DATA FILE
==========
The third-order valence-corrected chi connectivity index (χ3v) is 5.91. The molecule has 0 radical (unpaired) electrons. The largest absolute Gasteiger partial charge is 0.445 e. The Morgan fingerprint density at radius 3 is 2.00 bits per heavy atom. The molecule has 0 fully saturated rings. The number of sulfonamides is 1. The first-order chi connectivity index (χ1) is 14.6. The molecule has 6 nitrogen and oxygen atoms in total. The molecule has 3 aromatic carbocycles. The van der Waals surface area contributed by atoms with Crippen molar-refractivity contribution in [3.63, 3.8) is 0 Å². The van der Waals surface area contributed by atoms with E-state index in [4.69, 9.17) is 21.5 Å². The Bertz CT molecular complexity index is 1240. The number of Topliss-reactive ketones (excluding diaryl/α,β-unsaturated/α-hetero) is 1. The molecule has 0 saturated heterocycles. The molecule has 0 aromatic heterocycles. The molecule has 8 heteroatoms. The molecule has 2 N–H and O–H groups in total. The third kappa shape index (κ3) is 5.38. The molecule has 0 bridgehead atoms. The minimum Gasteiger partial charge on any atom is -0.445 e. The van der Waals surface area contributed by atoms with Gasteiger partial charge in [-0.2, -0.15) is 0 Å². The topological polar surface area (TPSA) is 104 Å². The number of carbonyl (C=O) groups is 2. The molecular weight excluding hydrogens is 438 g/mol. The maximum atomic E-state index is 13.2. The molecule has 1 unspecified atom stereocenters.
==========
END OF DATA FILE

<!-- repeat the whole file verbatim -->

The third-order valence-corrected chi connectivity index (χ3v) is 5.91. The molecule has 0 radical (unpaired) electrons. The largest absolute Gasteiger partial charge is 0.445 e. The Morgan fingerprint density at radius 3 is 2.00 bits per heavy atom. The molecule has 0 fully saturated rings. The number of sulfonamides is 1. The first-order chi connectivity index (χ1) is 14.6. The molecule has 6 nitrogen and oxygen atoms in total. The molecule has 3 aromatic carbocycles. The van der Waals surface area contributed by atoms with Crippen molar-refractivity contribution in [3.63, 3.8) is 0 Å². The van der Waals surface area contributed by atoms with E-state index in [4.69, 9.17) is 21.5 Å². The Bertz CT molecular complexity index is 1240. The number of Topliss-reactive ketones (excluding diaryl/α,β-unsaturated/α-hetero) is 1. The molecule has 0 saturated heterocycles. The molecule has 0 aromatic heterocycles. The molecule has 8 heteroatoms. The molecule has 2 N–H and O–H groups in total. The third kappa shape index (κ3) is 5.38. The molecule has 0 bridgehead atoms. The minimum Gasteiger partial charge on any atom is -0.445 e. The van der Waals surface area contributed by atoms with Gasteiger partial charge in [-0.2, -0.15) is 0 Å². The topological polar surface area (TPSA) is 104 Å². The number of carbonyl (C=O) groups is 2. The molecular weight excluding hydrogens is 438 g/mol. The maximum atomic E-state index is 13.2. The molecule has 1 unspecified atom stereocenters.